Northern Lights

One of my favorite memories is from when I was 9 or 10 years old. I was asleep in bed one August night when my father came in and woke me up. He had seen the northern lights in the sky as he walked the dog before going to bed. My sisters and I put on jackets and went out into the front yard to see this wonderful sight. When my own children were growing up, I was able to show them the northern lights several times.

Unless you are in the far north where true darkness doesn’t happen during the summer, the northern lights, or Aurora Borealis, may be visible any time of the year. They are caused when the earth is disturbed by the sun. Storms on the sun send out streams of particles into space. These take 2 or 3 days to reach the earth. As they approach the earth, they are pulled by the earth’s magnetic field towards the north and south poles. Here they collide with the gases of the earth’s atmosphere. These collisions give off light. If enough particles reach the earth, enough light may be produced to be seen as auroras. The larger the solar storm, the more spectacular the light display and the farther south it can be seen. Since the earth has a south magnetic pole, there are also southern lights, the Aurora Astralis, which may be visible in the southern hemisphere.

By using scientific instruments, it is possible to know when storms happen on the sun and to make predictions of when the northern lights are most likely to be seen. You can visit a website, Space Weather, to see a prediction of how likely it is that northern lights will be seen soon. Northern lights often show up 2 or 3 days after a major event on the sun - the bigger the event, the farther south they may be seen.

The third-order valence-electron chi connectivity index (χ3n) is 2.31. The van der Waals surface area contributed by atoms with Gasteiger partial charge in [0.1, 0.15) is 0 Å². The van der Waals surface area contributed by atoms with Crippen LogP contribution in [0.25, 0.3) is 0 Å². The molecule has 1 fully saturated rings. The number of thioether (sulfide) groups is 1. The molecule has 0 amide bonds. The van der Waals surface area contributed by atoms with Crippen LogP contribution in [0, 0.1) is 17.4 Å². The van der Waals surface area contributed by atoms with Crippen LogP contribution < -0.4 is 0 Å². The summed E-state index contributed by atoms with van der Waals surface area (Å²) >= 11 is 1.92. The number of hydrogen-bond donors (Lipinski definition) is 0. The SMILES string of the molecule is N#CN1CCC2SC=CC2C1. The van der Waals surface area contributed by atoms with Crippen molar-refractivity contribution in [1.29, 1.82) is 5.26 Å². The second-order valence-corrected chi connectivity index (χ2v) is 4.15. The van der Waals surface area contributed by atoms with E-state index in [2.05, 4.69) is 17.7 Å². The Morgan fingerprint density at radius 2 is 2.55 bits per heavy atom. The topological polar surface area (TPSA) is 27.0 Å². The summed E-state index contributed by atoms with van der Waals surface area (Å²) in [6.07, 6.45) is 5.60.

The sun goes through an 11 year cycle of activity. During this cycle, the number of sunspots increases and decreases. The last peak in the number of sunspots was in the year 2000. The peak in northern lights usually follows about one year later. We are now in the part of the sun’s cycle when there is a gradual decrease in sunspot activity but sunspots, and northern lights will still be seen, just less often.

Different peoples have had stories of what the northern lights are. See Legends and Myths of the Aurora for some information about the folklore of auroras.

So keep an eye on the sky whenever you are out at night. Look towards the north as this is where the northern lights usually show up. If you see flickering bands of light, most often in white or green, you may be seeing the Aurora Borealis. Good viewing requires clear skies and as little outside lighting as possible. There are some great photographs of the northern lights online, but remember, a camera will often pick up light that is not very noticeable to the human eye. What you see may not be quite as spectacular as the photos but it will still be a night you will not forget.

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